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Asclepias syriaca

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Asclepias syriaca

Secure  (NatureServe)
Scientific classification Edit this classification
Kingdom: Plantae
Clade: Tracheophytes
Clade: Angiosperms
Clade: Eudicots
Clade: Asterids
Order: Gentianales
Family: Apocynaceae
Genus: Asclepias
A. syriaca
Binomial name
Asclepias syriaca

Asclepias syriaca, commonly called common milkweed, butterfly flower, silkweed, silky swallow-wort, and Virginia silkweed, is a species of flowering plant.[1][2] It is native to southern Canada and much of the United States east of the Rocky Mountains, excluding the drier parts of the prairies.[3] It is in the genus Asclepias, the milkweeds. It grows in sandy soils as well as other kinds of soils in sunny areas.



A. syriaca is a clonal perennial forb growing up to 1.8 m (5 ft 11 in) tall.[4] Individual plants grow from rhizomes. All parts of common milkweed plants produce a white latex when cut. The simple leaves are opposite, sometimes whorled; broadly ovate-lanceolate. They grow to 10–28 cm (4–11 in) long and 4–12 cm (1+124+34 in) broad,[4] usually with entire, undulate margins and reddish main veins. They have very short petioles and velvety undersides.

The highly fragrant, nectariferous flowers vary from white (rarely) through pinkish and purplish and occur in umbellate cymes.[5][6] Individual flowers are about 1 cm (0.4 in) in diameter, each with five horn-like hoods and five pollinia. The seeds, each with long, white flossy hairs, occur in large follicles. Fruit production from self-fertilization is rare. In three study plots, outcrossed flowers had an average of about 11% fruit set.[7]



More than 450 insect species feed on A. syriaca, including flies, beetles, ants, bees, wasps, and butterflies; it is among the most important food sources for monarch butterfly caterpillars (Danaus plexippus) in the northeastern and midwestern United States; other species that feed on the plant include red milkweed beetle (Tetraopes tetraophthalmus), the milkweed tussock caterpillar (Euchaetes egle) and Oncopeltus fasciatus and Lygaeus kalmii.[2] Many kinds of insects visit A. syriaca flowers, and some kinds pollinate them, including Apis mellifera, the Western honey bee, and native Bombus spp. (bumblebees).[8] In the U.S. mid-Atlantic region, the introduced species A. mellifera was found to be the most "effective" pollinator, but this occurs more often among flowers of the same plant; since A. syriaca has a high level of self-incompatibility, it is less effective than Bombus spp. in the fertilization of flowers because Bombus are more likely to visit unrelated individuals.[9]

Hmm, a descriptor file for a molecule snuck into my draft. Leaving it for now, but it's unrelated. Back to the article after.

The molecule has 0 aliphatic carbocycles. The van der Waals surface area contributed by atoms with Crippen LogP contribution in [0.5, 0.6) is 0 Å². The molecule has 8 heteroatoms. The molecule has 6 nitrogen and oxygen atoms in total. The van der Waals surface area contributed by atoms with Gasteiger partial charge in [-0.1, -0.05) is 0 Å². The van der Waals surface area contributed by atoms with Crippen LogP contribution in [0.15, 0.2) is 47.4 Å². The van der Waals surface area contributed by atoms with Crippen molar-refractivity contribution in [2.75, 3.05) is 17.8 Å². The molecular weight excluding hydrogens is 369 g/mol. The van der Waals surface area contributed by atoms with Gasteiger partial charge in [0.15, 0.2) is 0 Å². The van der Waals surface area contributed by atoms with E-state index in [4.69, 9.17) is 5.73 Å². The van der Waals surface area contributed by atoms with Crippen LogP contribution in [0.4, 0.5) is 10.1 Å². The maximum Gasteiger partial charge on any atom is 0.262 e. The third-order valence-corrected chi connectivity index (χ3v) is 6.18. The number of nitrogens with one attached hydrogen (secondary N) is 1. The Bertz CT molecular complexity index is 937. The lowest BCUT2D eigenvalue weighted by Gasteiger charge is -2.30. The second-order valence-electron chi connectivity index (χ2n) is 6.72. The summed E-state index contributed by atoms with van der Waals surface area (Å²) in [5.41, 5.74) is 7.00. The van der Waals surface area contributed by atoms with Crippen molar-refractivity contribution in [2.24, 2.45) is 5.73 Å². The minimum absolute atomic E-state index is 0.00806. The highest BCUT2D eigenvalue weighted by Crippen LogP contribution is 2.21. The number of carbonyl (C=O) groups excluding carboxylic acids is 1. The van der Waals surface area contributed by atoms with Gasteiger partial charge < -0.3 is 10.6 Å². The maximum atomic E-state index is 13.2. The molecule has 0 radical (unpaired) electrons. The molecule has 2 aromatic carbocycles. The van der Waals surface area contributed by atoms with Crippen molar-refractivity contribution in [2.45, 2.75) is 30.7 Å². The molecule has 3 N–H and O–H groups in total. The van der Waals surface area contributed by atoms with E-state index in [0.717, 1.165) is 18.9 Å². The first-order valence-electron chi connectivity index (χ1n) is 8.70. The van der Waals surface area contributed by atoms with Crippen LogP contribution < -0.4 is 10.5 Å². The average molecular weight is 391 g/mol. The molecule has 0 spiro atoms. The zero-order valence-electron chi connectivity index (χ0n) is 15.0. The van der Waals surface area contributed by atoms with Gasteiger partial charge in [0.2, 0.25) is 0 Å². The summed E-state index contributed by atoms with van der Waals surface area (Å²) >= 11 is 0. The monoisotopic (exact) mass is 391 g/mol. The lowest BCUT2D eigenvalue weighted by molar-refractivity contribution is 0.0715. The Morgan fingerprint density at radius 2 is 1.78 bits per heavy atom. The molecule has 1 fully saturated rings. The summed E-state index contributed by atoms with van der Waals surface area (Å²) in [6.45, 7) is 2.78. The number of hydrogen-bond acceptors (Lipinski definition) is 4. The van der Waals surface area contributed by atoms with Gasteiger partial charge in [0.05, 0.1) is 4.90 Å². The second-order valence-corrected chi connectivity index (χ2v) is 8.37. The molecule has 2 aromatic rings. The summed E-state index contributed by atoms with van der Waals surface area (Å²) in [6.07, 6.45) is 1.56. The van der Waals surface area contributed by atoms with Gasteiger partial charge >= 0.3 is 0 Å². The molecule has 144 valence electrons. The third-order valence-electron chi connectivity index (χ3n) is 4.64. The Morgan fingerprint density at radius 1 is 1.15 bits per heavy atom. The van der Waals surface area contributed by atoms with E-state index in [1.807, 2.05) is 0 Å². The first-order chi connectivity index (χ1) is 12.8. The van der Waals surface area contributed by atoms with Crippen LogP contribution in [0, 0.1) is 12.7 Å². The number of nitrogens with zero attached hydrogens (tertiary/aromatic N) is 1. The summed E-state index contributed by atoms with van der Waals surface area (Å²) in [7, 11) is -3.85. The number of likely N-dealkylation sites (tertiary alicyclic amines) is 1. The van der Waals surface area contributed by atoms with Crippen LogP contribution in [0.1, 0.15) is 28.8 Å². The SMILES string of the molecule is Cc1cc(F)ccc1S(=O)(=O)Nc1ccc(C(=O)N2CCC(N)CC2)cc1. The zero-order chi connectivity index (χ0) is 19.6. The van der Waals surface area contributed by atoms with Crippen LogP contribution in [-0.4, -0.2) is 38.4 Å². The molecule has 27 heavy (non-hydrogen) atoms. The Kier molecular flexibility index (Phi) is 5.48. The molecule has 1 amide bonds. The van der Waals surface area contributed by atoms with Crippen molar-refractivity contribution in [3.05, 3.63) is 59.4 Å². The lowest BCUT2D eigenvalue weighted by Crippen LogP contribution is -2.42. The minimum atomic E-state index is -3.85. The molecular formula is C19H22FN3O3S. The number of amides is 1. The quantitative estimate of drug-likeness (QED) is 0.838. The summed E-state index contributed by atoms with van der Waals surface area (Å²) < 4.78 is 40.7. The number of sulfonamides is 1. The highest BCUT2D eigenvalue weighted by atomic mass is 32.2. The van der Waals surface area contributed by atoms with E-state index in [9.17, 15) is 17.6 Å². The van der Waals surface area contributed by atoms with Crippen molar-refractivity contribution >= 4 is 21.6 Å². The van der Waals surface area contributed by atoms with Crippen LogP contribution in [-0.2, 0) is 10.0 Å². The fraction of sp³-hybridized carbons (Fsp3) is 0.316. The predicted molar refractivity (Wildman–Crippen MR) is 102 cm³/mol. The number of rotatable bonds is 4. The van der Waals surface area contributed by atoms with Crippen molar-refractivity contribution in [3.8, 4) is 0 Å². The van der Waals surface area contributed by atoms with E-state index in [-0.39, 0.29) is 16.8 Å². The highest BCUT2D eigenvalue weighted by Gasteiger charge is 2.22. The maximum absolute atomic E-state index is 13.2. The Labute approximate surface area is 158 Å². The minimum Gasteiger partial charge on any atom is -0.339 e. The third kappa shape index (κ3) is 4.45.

Monarch butterfly larvae consume primarily milkweeds, and monarch populations may decline when milkweeds are eliminated with herbicides.[10] The development and widely adopted cultivation of herbicide-resistant staple crops such as corn and soybeans have led to a massive reduction in weeds and native plants such as milkweeds.[11] Consequently, this has played a significant part in the population decline of the monarch butterfly. In 2018 the CEO of the National Wildlife Federation stated that the population of the monarch butterfly is now down 90 percent in the last 20 years and cited the reduction in milkweed as a contributing factor.[12]

Many parts of the United States face a reduction in milkweed population due to factors such as increased habitat loss due to development, roadside median mowing, and herbicide use.[13] Despite this, deforestation due to human settlement may have expanded the range and density of common milkweed in some regions.[14] Common milkweed has even become invasive as it is naturalized in several areas outside of its original native range, including Oregon and some parts of Europe. Since 2017, common milkweed has been listed as an invasive species in the European Union,[15] making the import and trade of the species forbidden in the whole of the European Union.[16] It has been naturalized in 23 countries worldwide.[17]

Over 40 distinct pathogens of Asclepias species have been identified, including two dozen pathogens for A. syriaca.[18] For example, milkweed yellows is an infectious disease caused by the milkweed yellows phytoplasma, a strain of bacteria distinguished by the absence of a cell wall.



A. syriaca can become aggressive.[1] It spreads aggressively from rhizomes and may not be suited to small gardens and formalized plantings.[19][20] The plant is winter hardy in USDA zones 3–9; it has a preference for moist but well drained soils, but is tolerant of dry conditions and clay soils.[21] It is ideal in semi-dry places where it can spread without presenting problems for other ornamental species.[1]

Monarch Watch provides information on rearing monarchs and their host plants.[22] Efforts to restore falling monarch butterfly populations by establishing butterfly gardens and monarch migratory "waystations" require particular attention to the target species' food preferences and population cycles, as well to the conditions needed to propagate and maintain their food plants.[23][24]

In the northeastern United States, monarch reproduction peaks in late summer when most of the plant's leaves are old and tough. Plants that are mowed or cut back in June – August regrow rapidly from their rhizomes in time for peak monarch egg-laying, when reproducing female monarchs have a preference for quickly-growing A. syriaca shoots whose foliage is tender and soft.[25]